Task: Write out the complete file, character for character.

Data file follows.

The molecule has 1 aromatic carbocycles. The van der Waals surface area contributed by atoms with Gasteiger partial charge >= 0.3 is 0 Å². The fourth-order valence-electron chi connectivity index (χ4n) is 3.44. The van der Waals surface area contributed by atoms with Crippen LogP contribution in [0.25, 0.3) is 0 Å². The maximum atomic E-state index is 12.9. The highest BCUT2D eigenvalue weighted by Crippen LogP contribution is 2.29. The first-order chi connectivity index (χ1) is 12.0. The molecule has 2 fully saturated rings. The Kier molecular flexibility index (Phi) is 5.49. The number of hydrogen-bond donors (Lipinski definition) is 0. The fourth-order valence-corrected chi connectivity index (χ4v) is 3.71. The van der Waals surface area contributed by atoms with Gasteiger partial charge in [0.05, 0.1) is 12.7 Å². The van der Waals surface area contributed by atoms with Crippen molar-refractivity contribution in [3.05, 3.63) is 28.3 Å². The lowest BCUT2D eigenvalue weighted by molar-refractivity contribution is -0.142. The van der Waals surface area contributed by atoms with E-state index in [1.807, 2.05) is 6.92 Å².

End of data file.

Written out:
The molecule has 1 aromatic carbocycles. The van der Waals surface area contributed by atoms with Gasteiger partial charge >= 0.3 is 0 Å². The fourth-order valence-electron chi connectivity index (χ4n) is 3.44. The van der Waals surface area contributed by atoms with Crippen LogP contribution in [0.25, 0.3) is 0 Å². The maximum atomic E-state index is 12.9. The highest BCUT2D eigenvalue weighted by Crippen LogP contribution is 2.29. The first-order chi connectivity index (χ1) is 12.0. The molecule has 2 fully saturated rings. The Kier molecular flexibility index (Phi) is 5.49. The number of hydrogen-bond donors (Lipinski definition) is 0. The fourth-order valence-corrected chi connectivity index (χ4v) is 3.71. The van der Waals surface area contributed by atoms with Gasteiger partial charge in [0.05, 0.1) is 12.7 Å². The van der Waals surface area contributed by atoms with Crippen molar-refractivity contribution in [3.05, 3.63) is 28.3 Å². The lowest BCUT2D eigenvalue weighted by molar-refractivity contribution is -0.142. The van der Waals surface area contributed by atoms with E-state index in [1.807, 2.05) is 6.92 Å².